Bad news, good news
Not for the first time, the monthly data for UK manufacturing and industrial production fell short of analysts' predictions. Boo! Absolutely for the first time, the monthly figure for gross domestic product showed the UK economy expanding by 0.3%. Hooray!
Investors decided to give sterling the benefit of the doubt. Never mind that the boost to GDP in May probably owed much to sales of bunting and Megan Markle table mats: The damage to growth done by bad weather earlier in the year was also an exceptional item. It is doubtful that monthly growth of 0.3% is sustainable but 12 months at that pace would mean an annual expansion of 3.7%.
Now for the other side of the coin: Manufacturing production went up by 0.4% in May, less than half the forecast increase. The broader measure of industrial production, which includes manufacturing, was down by 0.4% when it was supposed to have increased by 0.5%. With that in mind, sterling had a pretty good day, sharing first place with the Japanese yen and the South African rand. It added a fifth of a US cent and a third of a euro cent.
Here we go again
After couple of days of cease-fire Donald Trump was back on his phone last night, announcing more tariffs on imports from China. The news had a belated impact on the yuan and an instantly negative effect on the Australian dollar.
America intends to impose 10% tariffs on a further $200bn of Chinese goods. The list of sanctioned items includes koi carp, feathers, ink and shampoo, all of them presumably critical to national security. Beijing's reaction was one of feigned shock. The fresh tariffs are "totally unacceptable" and will be met with countermeasures.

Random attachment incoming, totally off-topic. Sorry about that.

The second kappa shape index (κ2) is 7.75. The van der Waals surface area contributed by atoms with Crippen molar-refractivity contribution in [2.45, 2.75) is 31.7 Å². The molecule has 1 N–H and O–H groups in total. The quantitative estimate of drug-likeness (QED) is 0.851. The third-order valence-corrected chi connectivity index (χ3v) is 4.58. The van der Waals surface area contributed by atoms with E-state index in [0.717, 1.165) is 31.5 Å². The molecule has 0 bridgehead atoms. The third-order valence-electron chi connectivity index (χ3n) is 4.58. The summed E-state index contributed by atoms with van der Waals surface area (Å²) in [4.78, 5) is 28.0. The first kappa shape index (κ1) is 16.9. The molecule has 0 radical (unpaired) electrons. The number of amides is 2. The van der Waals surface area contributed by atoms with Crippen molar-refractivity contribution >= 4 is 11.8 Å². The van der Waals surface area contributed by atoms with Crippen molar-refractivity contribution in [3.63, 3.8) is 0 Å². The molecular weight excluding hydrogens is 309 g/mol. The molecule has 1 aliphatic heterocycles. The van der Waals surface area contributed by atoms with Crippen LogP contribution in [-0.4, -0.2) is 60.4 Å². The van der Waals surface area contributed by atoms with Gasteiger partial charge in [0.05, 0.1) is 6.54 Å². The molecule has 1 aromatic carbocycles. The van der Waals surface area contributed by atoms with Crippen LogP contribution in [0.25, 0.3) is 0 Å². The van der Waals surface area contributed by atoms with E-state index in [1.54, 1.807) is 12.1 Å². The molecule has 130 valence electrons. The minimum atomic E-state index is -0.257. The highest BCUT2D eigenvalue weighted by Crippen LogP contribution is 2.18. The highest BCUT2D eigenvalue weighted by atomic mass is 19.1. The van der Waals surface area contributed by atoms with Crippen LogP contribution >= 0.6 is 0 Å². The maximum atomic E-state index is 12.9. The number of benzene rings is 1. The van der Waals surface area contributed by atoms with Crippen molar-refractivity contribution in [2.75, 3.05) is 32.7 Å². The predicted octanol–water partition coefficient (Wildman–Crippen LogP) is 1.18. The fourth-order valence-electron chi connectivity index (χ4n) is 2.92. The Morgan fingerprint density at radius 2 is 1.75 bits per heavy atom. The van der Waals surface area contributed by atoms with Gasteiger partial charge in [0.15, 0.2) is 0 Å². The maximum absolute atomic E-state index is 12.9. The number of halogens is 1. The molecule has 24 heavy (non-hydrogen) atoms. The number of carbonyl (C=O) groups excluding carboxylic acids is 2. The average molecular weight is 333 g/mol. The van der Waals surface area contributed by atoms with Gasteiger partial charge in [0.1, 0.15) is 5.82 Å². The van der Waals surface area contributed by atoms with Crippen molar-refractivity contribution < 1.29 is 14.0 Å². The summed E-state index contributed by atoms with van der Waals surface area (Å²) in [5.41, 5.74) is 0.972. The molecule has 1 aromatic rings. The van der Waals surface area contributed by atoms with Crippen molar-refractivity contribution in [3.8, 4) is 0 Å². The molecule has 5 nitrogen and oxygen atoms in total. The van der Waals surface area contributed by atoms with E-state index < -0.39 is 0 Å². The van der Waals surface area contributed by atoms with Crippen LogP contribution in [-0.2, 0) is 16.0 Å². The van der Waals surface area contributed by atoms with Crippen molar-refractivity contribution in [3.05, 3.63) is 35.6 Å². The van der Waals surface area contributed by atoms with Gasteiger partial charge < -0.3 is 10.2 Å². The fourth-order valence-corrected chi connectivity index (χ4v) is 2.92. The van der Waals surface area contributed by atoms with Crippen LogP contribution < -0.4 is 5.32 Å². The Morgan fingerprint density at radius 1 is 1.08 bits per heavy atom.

Although the news cannot have come as a shock to financial markets, it was nevertheless enough to send Far East equity markets lower after it came out around eleven o'clock last night. Among the major currencies the Australian dollar was hardest-hit, owing to Australia's dependence on exports to China. The Aussie was down by a cent and a half on the day.
Bank of Canada
Ecostats are fairly thin on the ground today: that is not to say the agenda is a boring one. Central bankers from the euro zone, the United Kingdom and the United States will be on the stage and the Bank of Canada could well deliver an interest rate increase.
Analysts are fairly confident that the BoC will raise its benchmark interest rate target from 1.25% to 1.5%. There is therefore limited upside for the Loonie. It could even fall back in a buy-the-rumour-sell-the-fact reaction. A no-change decision would almost certainly send it lower.
In Frankfurt the European Central Bank's president Mario Draghi and chief economist Peter Praet will be taking part in a statistics conference. In Boston the Bank of England governor Mark Carney will talk about the Global Financial Crisis (known by trendy economists as the GFC).